Notebook, 1993-

MATERIALS & METHODS - Painting - Sythetic Resin Paints

Acrylic Resins - Alkyd Resins - Cellulose Acetate - Cellulose Nitrate - Synthetics in Artists' Materials - Vinyl Resins

Prepared Artists' Materials - Polyvinyl Acetate Emulsion [PVA, Vinyl Polymer Tempera] - Acrylic Emulsion Paints [Acrylic Polymer Tempera] - Acrylic Solution Paints - Alkyd Resin Medium

[From: Kay, Reed. The Painters Guide to Studio Methods and Materials. Englewood Cliffs, NJ: Prentice-Hall, Inc., 1983.]

Acrylic Emulsion Paints

[Acrylic Polymer Tempera] - Painting Methods

Acrylic Emulsion Paints - Studio Manufacture of Acrylic Emulsion Paints - Color Lists - Tools and Equipment - Thinners, Painting Mediums, and Additives - Supports and Grounds - Painting Methods - Collage - Care and Display

If the artist uses acrylic polymer tempera paints thinned moderately with water, the effects of watercolor, gouache, or tempera techniques can be approximated. Sketchy effects, as well as precise calligraphic definition, can be developed according to the artist's wishes. One prominent difference from the traditional water-thinned paints is that layers of acrylic tempera paint are not dissolved or picked up when additional strokes or washes are painted over them. Many artists regard this as an improvement, but some, who are accustomed to taking advantage of the resolubility of watercolor, gouache, or tempera to alter paint passages or blend them, find that the waterproof quality of the acrylic tempera colors requires adjustments of painting procedures. Excessive thinning of the acrylic polymer tempera paint with plain water is likely to disperse the paint over too much surface, and it weakens the structure of the paint film as well as its bond to the ground. It is preferable to add some polymer medium to the water if the paint is to be thinned to a very dilute wash. This is a similar consideration to that in the oil technique [page 75 in the book] where the artist is warned against excessive thinning of oil paint with turpentine. Painters who find the natural low sheen of the acrylic temperas objectionable can alter the surface gloss by means of the matte medium.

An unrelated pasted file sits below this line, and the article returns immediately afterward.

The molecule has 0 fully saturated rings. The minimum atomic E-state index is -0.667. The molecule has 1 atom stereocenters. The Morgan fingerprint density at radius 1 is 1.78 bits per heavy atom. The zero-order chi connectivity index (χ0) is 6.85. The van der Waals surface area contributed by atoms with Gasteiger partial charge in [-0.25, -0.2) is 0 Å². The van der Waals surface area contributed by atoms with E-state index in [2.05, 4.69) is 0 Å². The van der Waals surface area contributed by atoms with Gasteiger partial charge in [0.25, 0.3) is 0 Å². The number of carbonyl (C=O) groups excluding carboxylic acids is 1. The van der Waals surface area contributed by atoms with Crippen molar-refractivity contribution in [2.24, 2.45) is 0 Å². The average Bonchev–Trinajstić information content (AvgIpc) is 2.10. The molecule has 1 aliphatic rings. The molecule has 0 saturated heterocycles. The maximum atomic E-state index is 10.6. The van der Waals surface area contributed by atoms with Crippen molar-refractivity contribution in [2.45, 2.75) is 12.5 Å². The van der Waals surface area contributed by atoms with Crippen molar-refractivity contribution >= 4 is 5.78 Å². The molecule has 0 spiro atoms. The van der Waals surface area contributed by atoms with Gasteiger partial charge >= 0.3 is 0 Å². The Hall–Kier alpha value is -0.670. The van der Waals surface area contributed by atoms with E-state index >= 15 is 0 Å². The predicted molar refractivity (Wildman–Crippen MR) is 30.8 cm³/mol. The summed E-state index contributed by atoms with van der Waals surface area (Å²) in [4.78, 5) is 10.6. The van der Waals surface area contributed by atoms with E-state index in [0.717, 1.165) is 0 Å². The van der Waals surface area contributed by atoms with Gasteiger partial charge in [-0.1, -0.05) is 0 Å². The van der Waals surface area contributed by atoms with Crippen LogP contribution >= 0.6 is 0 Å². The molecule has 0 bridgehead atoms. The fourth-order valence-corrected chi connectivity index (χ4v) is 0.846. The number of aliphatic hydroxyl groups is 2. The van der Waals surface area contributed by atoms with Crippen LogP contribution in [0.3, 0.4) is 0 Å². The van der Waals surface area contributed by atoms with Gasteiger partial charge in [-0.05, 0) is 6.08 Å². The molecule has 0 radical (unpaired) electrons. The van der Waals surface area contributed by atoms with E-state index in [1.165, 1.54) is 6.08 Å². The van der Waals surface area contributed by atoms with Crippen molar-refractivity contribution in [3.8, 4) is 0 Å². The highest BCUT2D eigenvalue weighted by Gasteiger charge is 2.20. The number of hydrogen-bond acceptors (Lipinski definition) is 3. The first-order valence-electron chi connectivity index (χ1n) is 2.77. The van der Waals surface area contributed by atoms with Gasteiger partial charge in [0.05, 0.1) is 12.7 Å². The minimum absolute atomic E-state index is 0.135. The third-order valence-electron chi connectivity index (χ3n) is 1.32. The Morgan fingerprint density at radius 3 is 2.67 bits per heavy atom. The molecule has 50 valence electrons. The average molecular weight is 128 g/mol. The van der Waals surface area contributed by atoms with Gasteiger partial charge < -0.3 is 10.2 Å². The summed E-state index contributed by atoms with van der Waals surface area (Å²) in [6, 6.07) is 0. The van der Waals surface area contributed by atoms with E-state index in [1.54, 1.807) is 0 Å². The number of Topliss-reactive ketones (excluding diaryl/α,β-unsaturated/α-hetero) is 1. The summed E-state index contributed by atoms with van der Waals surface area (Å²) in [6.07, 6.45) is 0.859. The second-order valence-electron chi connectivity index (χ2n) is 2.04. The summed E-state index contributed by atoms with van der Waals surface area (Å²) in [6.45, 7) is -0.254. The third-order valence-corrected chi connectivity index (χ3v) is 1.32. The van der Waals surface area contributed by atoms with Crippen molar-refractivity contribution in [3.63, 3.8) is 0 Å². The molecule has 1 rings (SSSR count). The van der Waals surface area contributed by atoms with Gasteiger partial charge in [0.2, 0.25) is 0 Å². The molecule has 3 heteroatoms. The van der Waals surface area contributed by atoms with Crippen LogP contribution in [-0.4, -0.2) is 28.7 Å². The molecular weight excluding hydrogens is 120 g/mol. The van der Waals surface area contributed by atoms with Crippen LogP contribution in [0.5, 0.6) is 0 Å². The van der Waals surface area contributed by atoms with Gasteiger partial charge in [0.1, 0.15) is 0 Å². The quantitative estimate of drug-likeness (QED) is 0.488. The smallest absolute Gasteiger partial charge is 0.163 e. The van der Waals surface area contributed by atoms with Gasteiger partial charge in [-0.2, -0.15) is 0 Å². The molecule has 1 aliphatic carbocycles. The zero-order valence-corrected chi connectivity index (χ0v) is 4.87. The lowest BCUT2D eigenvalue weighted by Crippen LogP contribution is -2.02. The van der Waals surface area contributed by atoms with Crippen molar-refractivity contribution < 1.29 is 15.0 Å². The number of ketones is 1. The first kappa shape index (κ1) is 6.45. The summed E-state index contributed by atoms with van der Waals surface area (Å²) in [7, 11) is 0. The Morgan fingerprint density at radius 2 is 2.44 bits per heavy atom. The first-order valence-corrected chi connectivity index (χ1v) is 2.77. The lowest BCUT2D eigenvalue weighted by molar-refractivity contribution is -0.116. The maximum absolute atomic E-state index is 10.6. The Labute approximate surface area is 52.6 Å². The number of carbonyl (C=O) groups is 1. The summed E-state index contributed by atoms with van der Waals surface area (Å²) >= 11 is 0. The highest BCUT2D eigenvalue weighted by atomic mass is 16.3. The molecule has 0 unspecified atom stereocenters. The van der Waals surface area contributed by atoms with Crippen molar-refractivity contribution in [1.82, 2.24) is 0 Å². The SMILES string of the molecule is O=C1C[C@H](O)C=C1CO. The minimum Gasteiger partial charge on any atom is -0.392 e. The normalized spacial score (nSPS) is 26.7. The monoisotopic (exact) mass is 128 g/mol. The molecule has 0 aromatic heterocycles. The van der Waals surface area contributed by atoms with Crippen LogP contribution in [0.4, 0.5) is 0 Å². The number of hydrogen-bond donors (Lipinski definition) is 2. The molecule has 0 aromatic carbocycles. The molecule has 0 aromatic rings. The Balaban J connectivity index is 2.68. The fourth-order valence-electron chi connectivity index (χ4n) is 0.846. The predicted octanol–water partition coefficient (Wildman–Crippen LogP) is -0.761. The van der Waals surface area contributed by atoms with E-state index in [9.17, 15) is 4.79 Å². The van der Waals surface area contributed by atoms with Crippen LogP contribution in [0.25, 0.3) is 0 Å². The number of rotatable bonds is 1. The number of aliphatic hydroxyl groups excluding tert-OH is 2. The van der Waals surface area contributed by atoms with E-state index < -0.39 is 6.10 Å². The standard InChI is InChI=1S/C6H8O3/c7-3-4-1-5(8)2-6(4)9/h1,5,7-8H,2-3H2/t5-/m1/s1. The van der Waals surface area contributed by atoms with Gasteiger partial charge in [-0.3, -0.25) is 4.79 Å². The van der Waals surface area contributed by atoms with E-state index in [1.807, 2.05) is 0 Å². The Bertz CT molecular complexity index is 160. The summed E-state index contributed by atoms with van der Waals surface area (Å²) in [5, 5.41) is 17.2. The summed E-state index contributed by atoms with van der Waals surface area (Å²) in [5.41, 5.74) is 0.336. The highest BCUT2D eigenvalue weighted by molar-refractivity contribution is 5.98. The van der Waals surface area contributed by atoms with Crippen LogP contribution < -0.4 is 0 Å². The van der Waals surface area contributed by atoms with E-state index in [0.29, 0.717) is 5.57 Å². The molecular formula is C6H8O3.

If heavier strokes and higher textures of paint are wanted, the artist is advised to use the acrylic polymer tempera colors as they are sold in tubes, rather than jars. The tube colors have more bond and are intended to allow effects closer to those associated with oil paints. Addition of the gel medium permits increased impasto effects. As the paints are applied more heavily, they dry more slowly and can be reworked and blended for longer periods of time. However, even heavy passages of acrylic tempera paint dry much faster than do strokes of oil paint of comparable thickness, and a layer of acrylic tempera paint may be safely applied over an acrylic tempera underpainting in much more rapid sequence than is possible in oil technique. As the acrylic paint layers adhere well to each other and dry in a short time, without becoming involved in the oxidation process and the consequent changes in bulk that occur as linseed oil dries, consideration of the "fat over lean" sequence of paint films [see page 83 in the book] is not necessary.

The acrylic polymer tempera medium permits glazes and other translucent effects to be rapidly developed over heavier underpaints. The gel medium can be used to produce impasto glazes or thick transparent passages if the proportion of gel to the acrylic tempera paint is increased.

Inert additives, such as sand, silicate aggregates, or marble dust, can be combined with acrylic tempera to produce textural effects that are different from those of ordinary paints. If such materials are added to the paint, they are best mixed thoroughly on the glass slab with additional acrylic tempera medium, in order that the particles may [p. 196] be securely bound in the paint mass and so that they may remain well attached to the support. [pp. 196-197]

[Kay, Reed. The Painters Guide to Studio Methods and Materials. Englewood Cliffs, NJ: Prentice-Hall, Inc., 1983.]



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